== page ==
We have now briefly touched upon those injunctions and actions of our Lord, to which such, whose hearts and minds are under the influence of prepossession and prejudice against the Scriptures, and such, whose religious doubts may be said to proceed from want of information, have equally raised objections. The true christian, however, will not look upon the New Testament with less reverence, because he cannot understand all its contents; he knows that his life is a life of faith as well as of practice: to believe only, then, that which is inducible to his reason, he is aware is not truth, but mere philosophy: he, therefore, deems it as foolish, as it is presumptuous, to disbelieve what he cannot account for*; being perfectly satisfied, that what materially concerns him to know, is so obvious and express, that it can be equally understood by the lowest as by the highest capacities; namely, that by the intervention of Jesus Christ, he and all mankind will obtain eternal happiness, if they love and obey him.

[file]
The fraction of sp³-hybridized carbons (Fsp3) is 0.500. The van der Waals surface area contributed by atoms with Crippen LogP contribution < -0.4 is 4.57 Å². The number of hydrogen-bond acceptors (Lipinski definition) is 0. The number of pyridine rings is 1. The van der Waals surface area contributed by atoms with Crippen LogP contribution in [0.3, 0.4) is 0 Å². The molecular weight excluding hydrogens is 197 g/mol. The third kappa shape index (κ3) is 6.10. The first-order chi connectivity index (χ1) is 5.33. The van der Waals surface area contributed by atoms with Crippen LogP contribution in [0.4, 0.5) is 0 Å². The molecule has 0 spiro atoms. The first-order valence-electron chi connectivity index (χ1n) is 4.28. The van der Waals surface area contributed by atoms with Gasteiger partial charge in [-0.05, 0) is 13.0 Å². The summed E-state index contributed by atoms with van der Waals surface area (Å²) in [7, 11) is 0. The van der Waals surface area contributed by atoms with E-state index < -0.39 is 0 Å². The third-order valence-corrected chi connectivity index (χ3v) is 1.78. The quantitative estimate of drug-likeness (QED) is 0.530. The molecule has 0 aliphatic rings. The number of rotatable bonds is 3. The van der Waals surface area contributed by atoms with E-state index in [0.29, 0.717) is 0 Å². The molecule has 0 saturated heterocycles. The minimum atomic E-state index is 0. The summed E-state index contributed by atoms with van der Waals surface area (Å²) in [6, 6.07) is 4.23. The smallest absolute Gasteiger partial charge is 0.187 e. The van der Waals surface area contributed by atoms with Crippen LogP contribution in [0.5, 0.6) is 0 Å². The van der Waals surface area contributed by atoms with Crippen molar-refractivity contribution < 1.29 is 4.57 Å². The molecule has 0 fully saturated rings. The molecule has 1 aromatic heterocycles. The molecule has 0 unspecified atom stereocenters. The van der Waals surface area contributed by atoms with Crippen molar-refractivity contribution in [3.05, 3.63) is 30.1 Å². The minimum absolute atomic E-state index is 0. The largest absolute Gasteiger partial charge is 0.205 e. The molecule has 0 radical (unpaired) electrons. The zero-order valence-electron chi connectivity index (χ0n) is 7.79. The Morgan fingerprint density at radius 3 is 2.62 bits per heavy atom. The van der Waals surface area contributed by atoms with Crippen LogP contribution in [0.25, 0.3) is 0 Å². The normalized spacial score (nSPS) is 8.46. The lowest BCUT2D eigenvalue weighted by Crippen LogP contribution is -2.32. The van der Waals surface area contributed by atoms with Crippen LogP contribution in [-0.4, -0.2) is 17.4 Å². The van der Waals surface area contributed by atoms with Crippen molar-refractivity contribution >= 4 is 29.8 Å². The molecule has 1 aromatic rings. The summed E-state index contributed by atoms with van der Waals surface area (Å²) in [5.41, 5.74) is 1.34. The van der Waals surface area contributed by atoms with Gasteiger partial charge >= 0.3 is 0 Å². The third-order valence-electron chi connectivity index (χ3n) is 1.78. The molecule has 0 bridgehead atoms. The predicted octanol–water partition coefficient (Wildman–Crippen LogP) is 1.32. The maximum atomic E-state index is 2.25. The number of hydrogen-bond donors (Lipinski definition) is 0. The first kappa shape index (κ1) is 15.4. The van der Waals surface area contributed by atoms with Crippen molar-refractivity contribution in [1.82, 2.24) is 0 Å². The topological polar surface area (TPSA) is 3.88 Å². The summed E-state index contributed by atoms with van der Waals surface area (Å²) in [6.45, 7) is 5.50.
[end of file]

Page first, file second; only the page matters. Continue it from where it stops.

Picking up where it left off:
It is indeed a capital error, in the study of Holy Scripture, not to take the revealed word to be the rule of our implicit belief. And to those who will not give their assent to any doctrines but what they can perfectly comprehend, we may say with the same propriety as St. Austin did to the Manichæans, Aperte discite non vos credere Christi evangelio, nam qui in evangelio quod vultis creditis, vobis potius quam evangelio creditis.-Gontra Faust. Lib. xvii. cap. 3.